∙ Enzymes operate under optimal conditions  

o Up to a point, increased temperature speeds up reactions- past  that point it drops. (most human optimal temperature is 34-40o C/ pH 6-8)

∙ Cofactors: nonprotein helpers for enzymatic reactions, can be  bound/permanent residents (most are inorganic, of organic it is called  a coenzyme)  

∙ Inhibitors are:

o competitive: they reduce productivity by blocking substrates o noncompetitive: do not directly compete but decreases  production, binds at a different site and alters the shape of the  enzyme

 both are reversible 

o An inhibitor is irreversible if it is bound and stops the enzyme  completely 

∙ EVOLUTION -> enzymes were created by a mutation that occurred  and it was favored over time  

Regulation of enzyme activity helps control metabolism (8.5)  

∙ Regulatory molecules change enzymes shape and the functioning of the active site by binding to the enzyme at another site  

∙ Allosteric regulation proteins function at one site affected by  binding of regulatory molecule to separate site -> inhibition and  stimulation

∙ ADP and Pi play a role in balancing the flow between  

anabolic/catabolic pathways

∙ Cooperactivity: substrate binds to 1 active site in a multisubunit  enzyme, it triggers shape change in all the subunits

∙ Feedback inhibition: metabolic pathway is halted by inhibitory  binding of the product to enzyme that cats early in the pathway, the  end product inhibits the earlier reaction- enzymes keep doing what  theyre doing until they are broken down or shut off  

∙ Closed system

o no energy exchange with surroundings

∙ open system  

o organisms  

o exchange energy with surroundings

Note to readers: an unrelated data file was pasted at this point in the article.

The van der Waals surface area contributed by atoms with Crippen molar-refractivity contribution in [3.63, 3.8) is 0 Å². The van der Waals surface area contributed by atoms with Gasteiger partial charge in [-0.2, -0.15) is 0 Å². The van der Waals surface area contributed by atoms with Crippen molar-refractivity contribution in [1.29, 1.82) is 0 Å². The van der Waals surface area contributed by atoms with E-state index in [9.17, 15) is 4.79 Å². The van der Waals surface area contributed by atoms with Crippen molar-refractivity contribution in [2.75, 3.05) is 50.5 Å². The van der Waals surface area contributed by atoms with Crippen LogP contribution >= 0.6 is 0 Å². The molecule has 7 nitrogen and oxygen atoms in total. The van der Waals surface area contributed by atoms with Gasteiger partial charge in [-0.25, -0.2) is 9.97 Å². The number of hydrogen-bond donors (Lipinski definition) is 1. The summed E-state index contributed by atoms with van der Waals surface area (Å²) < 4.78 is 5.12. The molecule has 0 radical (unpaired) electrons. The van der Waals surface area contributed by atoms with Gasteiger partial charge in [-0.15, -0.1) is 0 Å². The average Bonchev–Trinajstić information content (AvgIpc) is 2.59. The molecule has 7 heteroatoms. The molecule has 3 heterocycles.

∙ KEY  

o Energy can’t be created or destroyed 

o Organisms are open systems, they Use energy from surrounding to do work  

o Processes involved with evolution are consistent with the laws  of thermodynamics  

∙ Catabolism  

o degregation of large complex molecules into simpler smaller  ones

o exergonic  

∙ anabolism 

o synthesis of complex molecules from smaller ones

o endergonic  

∙ photoautotrophs 

o use light energy as source of energy  

o incorporate atmospheric carbon dioxide into organic molecules ∙ chemoheterotrophs  

o obtain energy by oxidizing chemicals

o obtain carbon from other organisms

o thought to be the first organisms on earth  

∙ photosynthesis 

o light energy is converted to chemical energy (carbohydrates)  o hydrogens from water reduce carbon dioxide  

o oxygen from water is oxidized

Green- touched on in class

Yellow- key concepts  

Bio 126 Notes Week 5

TEXTBOOK CHAPTER 8

An Introduction to Metabolism  

An organism’s metabolism transforms matter and energy, subject to  the laws of thermodynamics (8.1)  

∙ Metabolism: the totality of an organism’s chemical reactions  o Occurs in a metabolic pathway that begins with a specific  molecule  

o Manages material and energy resources of the cell

o Catabolic pathways release energy by breaking down complex  molecules into simpler compounds -> cellular respiration  o Anabolic pathways consume energy to build complex  molecules (biosynthetic)  

 EX: synthesis of amino acids  

o Bioenergetics: study how energy flows through a living  organism  

∙ Energy is the capacity to change

o Kinetic energy is the relative motion of objects

o Thermal: kinetic energy associated with random movement of  atoms and molecules, in transfer it is called heat

o Potential energy: the object is not presently moving but  energy the matter possesses is due to its location or structure  o Chemical energy is potential energy that is available in a  reaction

∙ Thermodynamics: the study of energy transfer in atoms that occur in matter (an isolated system, one that can’t exchange energy or matter  with surroundings, vs an open system)